From colonizer to colonized?
Rather than being founded on rational arguments, therefore, Europe’s prohibitionist drives against the ‘burqa’ seem to stem from irrational fears. Indeed, it is possible to argue that the continent’s obsession with face coverings has less to do with security, gender equality or secularism, than with the three highly inflammable ingredients of post-colonial powerlessness, prejudice and guilt. They fuel the perceived image of the ‘burqa’ as backward and threatening, offering centre-stage to a marginal issue which is nevertheless symbolic of more systemic problems afflicting the continent.
Europe’s perceived powerlessness is problematic because it follows several centuries of almost unlimited dominance. Having lost its worldwide military and political primacy, and having had to surrender territories and peoples in spades, the continent is deeply nervous about its future. Economically, it feels threatened from the East (by China and Japan) as well as from the West (by America), while the South is quickly picking up too. Demographically, Europe has obvious problems adjusting to new migratory trends which, unlike in the past, it can no longer properly control. Two reactions are possible here, one forward-looking (to accept change and adapt to it, while remaining faithful to one’s history and ideals) and the other defensive (to refuse change and even deny it is happening). The burqa bans suggest that Europe is choosing the latter, preferring to conservatively cling onto its (revered) past, rather than deal with the (uncertain) present and (scary) future. This is not unprecedented: national, ethnic and religious communities routinely resist change. The continent’s problem, and the source of most of its identity issues, is that neither Europe as a region, nor the various European states, have ever been (or can easily be constructed as being) homogeneous. Indeed, Europe has always been multi-cultural - one only needs to drive from Portugal to Poland to realize that the continent’s linguistic, religious, and ethnic variety could hardly be greater. Perhaps uniquely, Europe is also home to distinctive national cultures and identities, which is why it has been savaged by wars until the economic interdependence of the twentieth century rendered them counter-productive. So the idea of a ‘common past’ and ‘imagined European community’ allegedly under threat from burqa-wearing ‘immigrants’ is particularly shaky.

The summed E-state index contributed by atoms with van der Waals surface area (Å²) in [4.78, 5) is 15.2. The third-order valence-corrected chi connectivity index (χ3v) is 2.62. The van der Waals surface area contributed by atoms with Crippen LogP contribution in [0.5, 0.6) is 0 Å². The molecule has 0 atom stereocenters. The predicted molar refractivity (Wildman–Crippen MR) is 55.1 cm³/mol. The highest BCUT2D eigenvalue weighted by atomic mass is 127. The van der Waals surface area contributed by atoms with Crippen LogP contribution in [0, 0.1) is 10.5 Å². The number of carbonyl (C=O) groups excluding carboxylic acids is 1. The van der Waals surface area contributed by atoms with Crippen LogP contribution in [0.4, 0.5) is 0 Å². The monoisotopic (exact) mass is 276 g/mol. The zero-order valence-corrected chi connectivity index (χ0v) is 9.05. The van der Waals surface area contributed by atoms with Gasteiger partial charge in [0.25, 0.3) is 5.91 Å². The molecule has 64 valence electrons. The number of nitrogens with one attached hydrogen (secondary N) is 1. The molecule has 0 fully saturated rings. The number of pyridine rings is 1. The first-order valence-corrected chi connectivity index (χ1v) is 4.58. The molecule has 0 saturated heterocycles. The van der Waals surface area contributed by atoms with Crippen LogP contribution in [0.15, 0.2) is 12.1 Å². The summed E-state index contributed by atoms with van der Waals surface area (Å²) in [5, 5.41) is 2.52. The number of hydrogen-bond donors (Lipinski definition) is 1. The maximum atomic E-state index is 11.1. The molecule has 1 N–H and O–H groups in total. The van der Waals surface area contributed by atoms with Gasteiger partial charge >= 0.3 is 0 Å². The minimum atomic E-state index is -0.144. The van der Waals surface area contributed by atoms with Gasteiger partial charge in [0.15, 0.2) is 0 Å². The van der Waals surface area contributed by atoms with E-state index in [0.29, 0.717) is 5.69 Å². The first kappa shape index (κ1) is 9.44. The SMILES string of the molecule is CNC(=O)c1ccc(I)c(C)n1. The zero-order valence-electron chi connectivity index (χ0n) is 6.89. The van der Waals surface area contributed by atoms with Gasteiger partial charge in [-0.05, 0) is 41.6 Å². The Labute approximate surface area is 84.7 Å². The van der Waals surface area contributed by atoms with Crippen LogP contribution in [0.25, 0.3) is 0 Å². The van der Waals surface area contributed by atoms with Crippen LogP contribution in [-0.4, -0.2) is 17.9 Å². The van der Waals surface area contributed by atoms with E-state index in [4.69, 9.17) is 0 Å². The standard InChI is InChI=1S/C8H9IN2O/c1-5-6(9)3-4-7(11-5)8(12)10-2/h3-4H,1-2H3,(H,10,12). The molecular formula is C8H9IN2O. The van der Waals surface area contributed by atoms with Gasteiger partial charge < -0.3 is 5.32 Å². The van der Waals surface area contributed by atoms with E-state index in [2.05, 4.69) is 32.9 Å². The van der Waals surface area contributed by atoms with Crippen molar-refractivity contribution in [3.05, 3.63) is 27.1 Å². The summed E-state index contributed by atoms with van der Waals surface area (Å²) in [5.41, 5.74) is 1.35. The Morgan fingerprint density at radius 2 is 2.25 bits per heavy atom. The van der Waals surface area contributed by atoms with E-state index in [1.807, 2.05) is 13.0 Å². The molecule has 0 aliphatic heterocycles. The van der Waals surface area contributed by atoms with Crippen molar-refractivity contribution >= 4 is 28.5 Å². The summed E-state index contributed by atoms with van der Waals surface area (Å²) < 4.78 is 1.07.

Unifying a continent through fear
Isn’t this precisely where the ‘unifying’ character of the ‘burqa’ comes in? In the same way that diverse political groups, both on the left and on the right, find a common cause at the national levels by attacking this garment, so heterogeneous and divided Europeans are constructing a sense of common identity by banning it. In this context, it does not matter that there are only a handful of ‘burqas’ in the whole of Europe - after all, there were only four minarets in Switzerland before the passage of the 2009 referendum, and little appetite for more. What matters is the perception of the ‘burqa’ as problematic and non-European, thus creating an impression that there is such a thing as authentic ‘Europeanness’. The process employed by several European countries is instructive of this, for the political and journalistic exploitation of a few minor cases has managed to convince public opinion that the continent is facing a ‘burqa’ emergency, when in fact statistics suggest that the number of women wearing it is negligible (and declining). This inconvenient circumstance has not been raised. Indeed, at no stage has there been any systematic examination of the numerical impact of the ‘burqa problem’ in Europe. Legislators, officials, government-appointed sages and journalists are not bothering with it. Why? Because Europe’s problem - and the reason behind the bans - has never been the ‘burqa’.